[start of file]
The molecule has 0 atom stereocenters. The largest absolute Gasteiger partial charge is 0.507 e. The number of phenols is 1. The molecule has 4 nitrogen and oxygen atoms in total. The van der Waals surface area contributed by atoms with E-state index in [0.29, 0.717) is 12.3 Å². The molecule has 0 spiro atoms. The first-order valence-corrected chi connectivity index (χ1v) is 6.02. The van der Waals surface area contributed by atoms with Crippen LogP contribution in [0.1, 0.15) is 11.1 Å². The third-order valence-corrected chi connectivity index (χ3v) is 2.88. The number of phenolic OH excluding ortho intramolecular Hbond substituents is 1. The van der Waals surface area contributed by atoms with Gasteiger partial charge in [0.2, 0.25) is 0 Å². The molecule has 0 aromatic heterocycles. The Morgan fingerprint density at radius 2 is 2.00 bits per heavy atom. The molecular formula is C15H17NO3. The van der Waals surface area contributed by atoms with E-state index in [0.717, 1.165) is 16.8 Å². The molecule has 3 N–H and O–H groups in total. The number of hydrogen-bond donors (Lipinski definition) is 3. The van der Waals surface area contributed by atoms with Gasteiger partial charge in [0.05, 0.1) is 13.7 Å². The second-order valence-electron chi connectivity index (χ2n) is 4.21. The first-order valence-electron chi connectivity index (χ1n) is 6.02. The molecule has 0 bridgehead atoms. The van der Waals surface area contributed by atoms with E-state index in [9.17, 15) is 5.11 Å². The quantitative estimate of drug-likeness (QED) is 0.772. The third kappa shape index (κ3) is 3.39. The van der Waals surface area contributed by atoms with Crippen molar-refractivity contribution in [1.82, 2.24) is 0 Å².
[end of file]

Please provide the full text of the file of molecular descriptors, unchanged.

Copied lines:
The molecule has 0 atom stereocenters. The largest absolute Gasteiger partial charge is 0.507 e. The number of phenols is 1. The molecule has 4 nitrogen and oxygen atoms in total. The van der Waals surface area contributed by atoms with E-state index in [0.29, 0.717) is 12.3 Å². The molecule has 0 spiro atoms. The first-order valence-corrected chi connectivity index (χ1v) is 6.02. The van der Waals surface area contributed by atoms with Crippen LogP contribution in [0.1, 0.15) is 11.1 Å². The third-order valence-corrected chi connectivity index (χ3v) is 2.88. The number of phenolic OH excluding ortho intramolecular Hbond substituents is 1. The van der Waals surface area contributed by atoms with Gasteiger partial charge in [0.2, 0.25) is 0 Å². The molecule has 0 aromatic heterocycles. The Morgan fingerprint density at radius 2 is 2.00 bits per heavy atom. The molecular formula is C15H17NO3. The van der Waals surface area contributed by atoms with E-state index in [0.717, 1.165) is 16.8 Å². The molecule has 3 N–H and O–H groups in total. The number of hydrogen-bond donors (Lipinski definition) is 3. The van der Waals surface area contributed by atoms with Gasteiger partial charge in [0.05, 0.1) is 13.7 Å². The second-order valence-electron chi connectivity index (χ2n) is 4.21. The first-order valence-electron chi connectivity index (χ1n) is 6.02. The molecule has 0 bridgehead atoms. The van der Waals surface area contributed by atoms with E-state index in [9.17, 15) is 5.11 Å². The quantitative estimate of drug-likeness (QED) is 0.772. The third kappa shape index (κ3) is 3.39. The van der Waals surface area contributed by atoms with Crippen molar-refractivity contribution in [1.82, 2.24) is 0 Å².